While it is well recognised that adequate antioxidant concentrations including selenium and vitamin E are important for the maintenance of health and performance of ruminants (Chauhan et al., 2014a), responses to antioxidant supplementation have resulted in conflicting reports. It seems that productive and reproductive outcomes measured after the administration of these two antioxidants depend on the doses and on the different forms administered. Moreover, these apparent contradictory observations could be ascribed to the extensive interactions between antioxidants and the pro-oxidative stressors of the metabolism of ruminants per se and exerted through the environment. Indeed, there are significant interactions between antioxidants other dietary substrates (energy, protein) and environmental conditions such as heat stress.

Heat stress impairs animal performance and it has been implicated in promoting OS either through excessive ROS production or decreased antioxidant defences (Chauhan et al., 2014a). Therefore, a robust antioxidant network capable of preventing oxidative damage of biological molecules holds promise for improving the health and performance of animals during heat stress. Supplementation of sheep diets with supranutritional (greater than normally recommended) levels of vitamin E and Se ameliorates the negative effects of heat stress on feed intake, respiratory physiology, rectal temperature, acid base balance and OS (Chauhan et al., 2014a and 2014b)suggesting that dietary vitamin E and Se not only act as antioxidants, but also influence body homeostasis (namely thermoregulation) when administered at supranutritional levels.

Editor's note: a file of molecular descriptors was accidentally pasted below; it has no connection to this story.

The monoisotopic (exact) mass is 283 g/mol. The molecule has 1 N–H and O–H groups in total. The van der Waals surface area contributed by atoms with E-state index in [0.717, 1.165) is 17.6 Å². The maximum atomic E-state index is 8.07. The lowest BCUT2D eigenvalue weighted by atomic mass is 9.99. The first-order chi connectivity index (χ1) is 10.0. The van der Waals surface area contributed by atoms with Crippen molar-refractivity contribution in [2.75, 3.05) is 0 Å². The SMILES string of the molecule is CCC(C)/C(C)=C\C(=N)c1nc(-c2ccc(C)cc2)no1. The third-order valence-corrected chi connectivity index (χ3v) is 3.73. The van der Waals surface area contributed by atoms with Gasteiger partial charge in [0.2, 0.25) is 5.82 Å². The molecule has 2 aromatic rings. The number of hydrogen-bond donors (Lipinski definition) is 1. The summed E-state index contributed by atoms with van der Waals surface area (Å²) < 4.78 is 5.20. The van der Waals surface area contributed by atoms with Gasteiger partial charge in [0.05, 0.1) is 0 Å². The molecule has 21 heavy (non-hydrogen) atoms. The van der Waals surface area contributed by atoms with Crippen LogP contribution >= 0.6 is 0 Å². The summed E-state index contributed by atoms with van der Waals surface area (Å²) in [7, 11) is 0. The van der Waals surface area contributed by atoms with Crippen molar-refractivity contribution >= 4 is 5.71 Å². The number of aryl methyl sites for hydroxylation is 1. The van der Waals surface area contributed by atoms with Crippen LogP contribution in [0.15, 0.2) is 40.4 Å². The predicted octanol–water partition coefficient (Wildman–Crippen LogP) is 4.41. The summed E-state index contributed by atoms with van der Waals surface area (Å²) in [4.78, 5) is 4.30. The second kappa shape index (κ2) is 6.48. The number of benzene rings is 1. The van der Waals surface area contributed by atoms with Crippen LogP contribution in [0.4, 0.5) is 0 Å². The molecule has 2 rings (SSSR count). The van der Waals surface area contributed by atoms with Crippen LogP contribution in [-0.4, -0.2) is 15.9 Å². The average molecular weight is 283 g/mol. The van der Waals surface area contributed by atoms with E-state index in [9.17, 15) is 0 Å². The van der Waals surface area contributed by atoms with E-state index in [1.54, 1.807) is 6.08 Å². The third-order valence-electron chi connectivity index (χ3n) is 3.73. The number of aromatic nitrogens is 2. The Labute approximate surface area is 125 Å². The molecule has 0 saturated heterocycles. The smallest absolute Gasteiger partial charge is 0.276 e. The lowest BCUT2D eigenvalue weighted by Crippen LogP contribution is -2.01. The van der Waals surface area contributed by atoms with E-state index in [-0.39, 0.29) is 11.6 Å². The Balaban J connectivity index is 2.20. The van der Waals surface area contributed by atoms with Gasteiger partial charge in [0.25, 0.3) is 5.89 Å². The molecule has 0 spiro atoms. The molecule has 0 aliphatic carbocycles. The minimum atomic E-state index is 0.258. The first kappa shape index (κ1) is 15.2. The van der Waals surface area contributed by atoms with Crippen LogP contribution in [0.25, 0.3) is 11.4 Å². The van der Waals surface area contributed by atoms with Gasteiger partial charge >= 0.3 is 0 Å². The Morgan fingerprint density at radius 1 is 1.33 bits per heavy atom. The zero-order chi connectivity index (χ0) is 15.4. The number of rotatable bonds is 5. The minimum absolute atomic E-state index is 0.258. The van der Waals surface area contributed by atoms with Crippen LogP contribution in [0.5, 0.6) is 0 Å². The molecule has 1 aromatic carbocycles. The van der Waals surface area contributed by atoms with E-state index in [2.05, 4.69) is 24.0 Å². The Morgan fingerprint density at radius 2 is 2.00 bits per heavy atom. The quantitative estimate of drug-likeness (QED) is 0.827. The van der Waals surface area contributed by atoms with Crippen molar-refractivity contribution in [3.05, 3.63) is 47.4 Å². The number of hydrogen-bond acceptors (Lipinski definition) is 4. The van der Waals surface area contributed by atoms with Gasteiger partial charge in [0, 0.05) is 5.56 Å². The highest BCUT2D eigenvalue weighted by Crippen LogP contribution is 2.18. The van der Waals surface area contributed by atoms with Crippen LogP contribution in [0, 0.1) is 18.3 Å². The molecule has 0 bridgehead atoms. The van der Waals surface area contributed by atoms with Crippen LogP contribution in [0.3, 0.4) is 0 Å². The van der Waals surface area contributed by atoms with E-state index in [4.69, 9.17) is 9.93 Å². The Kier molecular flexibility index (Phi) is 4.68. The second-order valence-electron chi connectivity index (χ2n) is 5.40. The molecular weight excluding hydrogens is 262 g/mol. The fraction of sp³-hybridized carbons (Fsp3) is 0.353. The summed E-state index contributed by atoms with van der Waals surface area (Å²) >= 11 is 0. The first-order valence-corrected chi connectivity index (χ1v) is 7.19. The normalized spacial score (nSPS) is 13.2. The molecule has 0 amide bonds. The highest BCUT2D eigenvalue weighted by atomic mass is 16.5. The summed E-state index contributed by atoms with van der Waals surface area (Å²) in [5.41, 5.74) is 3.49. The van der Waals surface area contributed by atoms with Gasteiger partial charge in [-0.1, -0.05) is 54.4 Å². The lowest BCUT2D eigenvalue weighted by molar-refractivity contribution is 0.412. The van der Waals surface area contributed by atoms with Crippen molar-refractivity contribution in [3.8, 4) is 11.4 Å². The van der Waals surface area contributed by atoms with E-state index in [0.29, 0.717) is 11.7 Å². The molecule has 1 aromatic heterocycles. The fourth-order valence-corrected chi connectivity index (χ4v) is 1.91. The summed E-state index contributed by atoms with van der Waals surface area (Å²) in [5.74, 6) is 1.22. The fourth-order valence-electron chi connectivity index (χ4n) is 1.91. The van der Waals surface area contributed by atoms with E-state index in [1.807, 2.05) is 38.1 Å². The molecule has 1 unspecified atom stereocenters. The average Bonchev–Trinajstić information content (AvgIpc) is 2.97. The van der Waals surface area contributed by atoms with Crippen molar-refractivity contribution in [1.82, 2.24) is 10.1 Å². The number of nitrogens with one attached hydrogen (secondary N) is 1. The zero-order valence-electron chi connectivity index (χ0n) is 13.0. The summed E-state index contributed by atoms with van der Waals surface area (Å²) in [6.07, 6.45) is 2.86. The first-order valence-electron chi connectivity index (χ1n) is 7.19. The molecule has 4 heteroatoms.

Considering the complexity of numerous interactions between antioxidants and body systems (genome, proteome, and metabolome), it is conceivable that a thorough analysis of antioxidants-animal interactions is necessary to achieve a deeper understanding of the effects of antioxidant supplementation in ruminant diets. Future research should not only focus on the establishment of a reference panel of biomarker of OS, but should also address the issue of standardization of techniques and methodologies to study oxidative stress (Celi, 2011b). Clarity of understanding of the pathophysiology of OS in ruminants will allow designing specific antioxidant interventions. Selenium and Vitamin E represent ideal antioxidant supplements to improve ruminant health, production and reproduction, however, while the practical value of the use antioxidants in animal nutrition is obvious and clear, a thorough scientific approach is needed to explain their success and effectiveness. Finally, as OS has detrimental impacts on immune function and associated health disorders, future research need to focus on the maintenance of redox homeostasis especially during the transition period. More work is necessary to characterize the interactions between antioxidants for metabolic use during transition period or heat stress, and to investigate the homeorhetic mechanism which controls the fluxes of dietary antioxidants during metabolic and environmental challenges. Furthermore, the use of plants and plant parts such as Yerba Mate and moringa leaves that are rich in antioxidants is a new goal in livestock nutrition (Celi, 2013; Makkar et al. 2007; Rochfort et al. 2008). Exploitation of these novel resources in animal diets needs to be explored.